Sentiment Data Gave Retailers an Inside Edge for Back-to-School Timing and Promotions
Every year retailers try to optimize back-to-school inventory and promotions so that parents and stores alike have a positive shopping experience. With so many store choices, retailers really need to be on top of their game at this time of year.
One important task for retailers is to balance availability and promotion of stock without sacrificing service. Without access to data from previous years or insight into shopper sentiment, however, it's challenging to make adjustments that can drive improvements for future years. Sales data can tell part of the story, but customer sentiment helps fill in the "softer" metrics that numbers alone just can't provide.
We all know the importance of data for improving store performance, but retailers often don't have the time or tools to collect, analyze and apply findings. Luckily, SAP's annual back-to-school social sentiment research gave retailers an inside edge when it came to planning and executing based on how shoppers "feel" about decisions retailers make during important times of the year.
This year, SAP analyzed social media insights from over 3 million consumer conversations online. The findings give retailers real information that can be applied now and during the 2015 back-to-school season.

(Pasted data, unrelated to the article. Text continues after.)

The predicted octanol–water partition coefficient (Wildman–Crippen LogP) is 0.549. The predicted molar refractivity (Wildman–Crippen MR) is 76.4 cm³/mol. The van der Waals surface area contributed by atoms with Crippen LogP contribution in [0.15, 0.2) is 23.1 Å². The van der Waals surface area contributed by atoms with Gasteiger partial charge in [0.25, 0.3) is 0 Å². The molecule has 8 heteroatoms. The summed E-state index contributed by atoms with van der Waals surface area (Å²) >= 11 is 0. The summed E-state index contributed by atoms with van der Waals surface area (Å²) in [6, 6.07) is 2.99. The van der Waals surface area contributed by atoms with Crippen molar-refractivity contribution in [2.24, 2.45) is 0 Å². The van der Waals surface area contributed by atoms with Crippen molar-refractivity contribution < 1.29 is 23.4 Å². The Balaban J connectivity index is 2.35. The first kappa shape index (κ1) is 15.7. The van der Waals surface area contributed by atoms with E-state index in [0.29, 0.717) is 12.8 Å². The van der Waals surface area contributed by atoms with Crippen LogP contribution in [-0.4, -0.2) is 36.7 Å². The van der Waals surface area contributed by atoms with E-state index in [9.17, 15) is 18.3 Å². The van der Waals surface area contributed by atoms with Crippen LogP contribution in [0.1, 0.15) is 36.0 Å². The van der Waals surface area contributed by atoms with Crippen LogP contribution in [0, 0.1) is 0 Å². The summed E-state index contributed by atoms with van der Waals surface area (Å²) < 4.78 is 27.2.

Don't Rush Families Back to School
Families want to enjoy the summer and don't want to be subjected to back-to-school promotions too early. In fact, this year's social sentiment findings reported that overall consumer sentiment toward back-to-school advertisements didn't become positive until the end of July. Before that time, sentiment hangs lower than negative 20 percent. Granted last year was worse: In 2013, social sentiment toward commercials stood at negative 46 percent for the same timeframe.
The most recent National Retail Federation (NRF) back-to-school survey also confirmed that back-to-school shoppers tend to delay. Its annual survey found that, as of Aug. 12, 2014, fewer families were taking advantage of retailers’ special school savings opportunities. Specifically, nearly one-quarter (23.6 percent) had not started shopping yet, up from 20.9 percent last year.